Sir Nicholas Lyell: No matter what service is supplied, people have to go through some form of quality assurance procedure. That normally leads to as high a standard as is achieved when people have to compete with others who want to take the work from them. They have to demonstrate their competence month in, month out. It is left to the professional and the lay client to choose an advocate of suitable competence. Is there not a marked distinction between having no choice and simply providing a basic quality that is organised by the state, which is also paying what might well be a modest figure, and an open competitive system of the sort that we have enjoyed for so long?

Mr. Lock: I understand the points made. No, I do not accept that the market is king in this area. I believe that the quality assurance system is important.

The provisions are important. They will allow vulnerable individuals in court and in other hearings limited representation, thereby protecting their interests at a crucial stage, and will avoid delay. I commend the Bill to the House.

Question put and agreed to.

Bill accordingly read a Second time.

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Criminal Defence Service (Advice and Assistance) Bill [Lords] (Programme)

8.11 pm

Mr. Lock: I beg to move,

The programme motion proposes that proceedings in Standing Committee be brought to a conclusion on 8 March. I consider that appropriate because it will allow up to four sittings during the week commencing 5 March. I am sure that even Conservative Members will agree that that should allow ample time to consider a Bill of this modest size and scope. Perhaps only one or two sittings will be required, but it is entirely for Opposition Members to use the time available to the best effect. Arrangements for the programming of later stages of the Bill will be decided by the House at a later time, in the light of experience in Committee.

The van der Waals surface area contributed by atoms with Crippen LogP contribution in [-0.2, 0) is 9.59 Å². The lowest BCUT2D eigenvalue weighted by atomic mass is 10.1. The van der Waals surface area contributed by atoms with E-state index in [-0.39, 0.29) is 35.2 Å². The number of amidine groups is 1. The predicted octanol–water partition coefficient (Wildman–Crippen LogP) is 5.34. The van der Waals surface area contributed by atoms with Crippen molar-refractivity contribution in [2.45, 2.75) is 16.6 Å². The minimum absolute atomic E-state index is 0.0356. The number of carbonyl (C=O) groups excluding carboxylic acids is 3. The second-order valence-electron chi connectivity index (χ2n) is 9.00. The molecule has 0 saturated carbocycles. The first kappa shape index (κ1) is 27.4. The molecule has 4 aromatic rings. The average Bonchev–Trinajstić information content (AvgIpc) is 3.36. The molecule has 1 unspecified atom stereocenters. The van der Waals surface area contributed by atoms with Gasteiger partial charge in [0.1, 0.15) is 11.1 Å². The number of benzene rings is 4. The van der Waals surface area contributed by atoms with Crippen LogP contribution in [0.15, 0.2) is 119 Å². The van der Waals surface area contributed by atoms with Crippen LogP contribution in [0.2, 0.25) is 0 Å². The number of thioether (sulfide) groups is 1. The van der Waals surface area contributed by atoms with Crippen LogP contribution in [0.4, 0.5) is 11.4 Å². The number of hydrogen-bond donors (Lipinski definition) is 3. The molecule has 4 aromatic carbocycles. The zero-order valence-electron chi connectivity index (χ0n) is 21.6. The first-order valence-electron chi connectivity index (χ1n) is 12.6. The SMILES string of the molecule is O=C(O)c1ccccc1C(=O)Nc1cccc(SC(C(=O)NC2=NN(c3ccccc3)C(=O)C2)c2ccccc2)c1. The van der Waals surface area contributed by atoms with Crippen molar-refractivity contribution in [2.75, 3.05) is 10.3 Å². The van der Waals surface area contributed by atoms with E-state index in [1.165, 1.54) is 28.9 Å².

I am sure that the right hon. Member for Bromley and Chislehurst (Mr. Forth) will want to make observations on this short Bill.

Mr. Douglas Hogg (Sleaford and North Hykeham): The hon. Gentleman just said that later stages will be regulated by the House at a later time. So far as I can see, paragraphs 4, 5 and 6 of the motion deal explicitly with Report and Third Reading.

Mr. Lock: Paragraph 4 does not provide for the day on which proceedings will be brought to a conclusion. Clearly, the date for Report will be fixed later. That is what I meant. Of course, the timing of Report is provided for by the paragraphs to which the right hon. and learned Gentleman referred, but arrangements for programming--

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precisely when the Bill will come back to the House--will be decided in the light of experience in Committee. I commend the motion to the House.

8.12 pm

Mr. Garnier: The Minister's performance was useless. His arguments in favour of the motion suggested, as my right hon. and learned Friend the Member for Sleaford and North Hykeham (Mr. Hogg) pointed out, that he had not even read it.

The programme motion demonstrates the following: we have before us a small-minded, arrogant, paranoid Government who are infected by control freakery. Why cannot they let the Committee make up its own mind about how long it is appropriate for it to sit and consider the contents of the Bill? Large parts of the Access to Justice Act 1999 were not considered in Committee because matters were brought to a premature end. I really do despair of a Government who have reached the end of this Parliament by programming everything. It is high time that the Government grew up and let Parliament decide its own affairs.